In the normal world, the world that you and I occupy, you and I and everyone else, income is income and expenditure is expenditure. So if you’re XCo and you project your profits for the next ten years they’ll look, let’s say, like this
Over ten years, XCo will have 100 of income, 70 of expenditure and 30 of profits.
Did I say everyone else? I meant everyone else except the Government. What Government does is look at a fixed term, typically five years, and any cash it can shovel into that five year term it treats as income. So if Government devises a legislative measure which enables it to move income in Years 6-10 to Years 1-5 it will treat that income as income of Years 1 to 5.
Let’s assume the Government does this with those tens in Years 6-10 in Table One. You then have a table which looks like this
Over a ten year time frame? Same same. Same income, same expenditure and same profit. But over a five year time frame? Not so much. Profits of 65 – an extra 50.
Accelerating your profits is a bit naughty – even though every little helps – but it’s what the Government does with them that really stinks.
Here’s George Osborne on 2 December 2014 announcing the largest “revenue raising” measure in his Autumn Statement
And here’s the fiscal impact of that measure (from the so-called ‘Green Book’):
Take a step back.
If you’re making a profit today, it’s rather nice to have made losses yesterday. You can set them against today’s profits and use them to reduce today’s tax liability. What George Osborne did was to say that instead of using all those losses today, banks would have to share them between today and tomorrow. This means banks pay more tax today – so the Government gets more income today (my Table Two). But over today and tomorrow, the banks pay the same amount of tax and the Government gets the same amount of income (compare with my Table One).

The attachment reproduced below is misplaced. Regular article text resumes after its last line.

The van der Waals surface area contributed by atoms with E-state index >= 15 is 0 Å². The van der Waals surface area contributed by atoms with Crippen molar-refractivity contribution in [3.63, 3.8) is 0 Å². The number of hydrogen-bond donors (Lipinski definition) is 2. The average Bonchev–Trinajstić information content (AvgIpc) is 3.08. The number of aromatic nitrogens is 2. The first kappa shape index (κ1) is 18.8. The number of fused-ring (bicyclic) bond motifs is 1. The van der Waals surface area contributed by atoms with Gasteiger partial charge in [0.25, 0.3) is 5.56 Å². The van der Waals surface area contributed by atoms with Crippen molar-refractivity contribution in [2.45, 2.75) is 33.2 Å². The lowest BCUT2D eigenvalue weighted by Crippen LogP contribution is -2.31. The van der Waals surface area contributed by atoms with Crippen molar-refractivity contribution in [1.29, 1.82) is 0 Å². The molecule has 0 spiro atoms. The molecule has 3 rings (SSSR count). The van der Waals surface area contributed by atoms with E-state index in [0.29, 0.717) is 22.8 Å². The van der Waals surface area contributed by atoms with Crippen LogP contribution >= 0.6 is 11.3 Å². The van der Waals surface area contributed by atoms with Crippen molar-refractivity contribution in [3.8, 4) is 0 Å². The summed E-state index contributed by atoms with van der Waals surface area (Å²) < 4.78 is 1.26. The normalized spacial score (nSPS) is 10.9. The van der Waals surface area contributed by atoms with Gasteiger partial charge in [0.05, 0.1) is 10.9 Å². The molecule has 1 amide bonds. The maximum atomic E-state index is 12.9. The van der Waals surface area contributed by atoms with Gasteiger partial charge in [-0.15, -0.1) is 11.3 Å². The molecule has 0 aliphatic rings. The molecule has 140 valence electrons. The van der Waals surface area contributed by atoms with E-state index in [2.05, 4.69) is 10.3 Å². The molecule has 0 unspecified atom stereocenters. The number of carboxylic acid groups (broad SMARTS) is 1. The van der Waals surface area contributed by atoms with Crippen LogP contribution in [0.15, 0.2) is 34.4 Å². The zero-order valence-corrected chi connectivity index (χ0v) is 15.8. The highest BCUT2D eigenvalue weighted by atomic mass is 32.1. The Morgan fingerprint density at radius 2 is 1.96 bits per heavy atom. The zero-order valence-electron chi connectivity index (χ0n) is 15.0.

Why does all this matter? Go back to my Table Two. Over Years 1-5 the Government appears to have 50 more of ‘profits’. It uses these ‘profits’ to tell the public it has reduced the deficit. And it ignores the fact that in Years 6-10 it will be 50 worse off. And it has. And it does.
But let’s call this what it is. It’s a lie. In no meaningful sense has the Government brought down the deficit by those five 10s. Or, putting the matter another way, it has brought down the deficit by 50 in Years 1-5 only by increasing the deficit by 50 in Years 6-10.
You should be mightily cross about this. Of all the measures in the Autumn Statement, bank losses restrictions were said to have the biggest yield by far. But the actual yield from the measures is the time value of getting the money early. Which in a low interest rate environment is zero.
And it gets worse.
This isn’t the first time the Coalition has pulled this trick. The biggest ‘yielding’ measure in the 2014 Budget involved an identical sleight of hand. As did the second biggest. Add those three measures together and you have a £10bn sized lie. Told in a single tax year.Follow @jolyonmaugham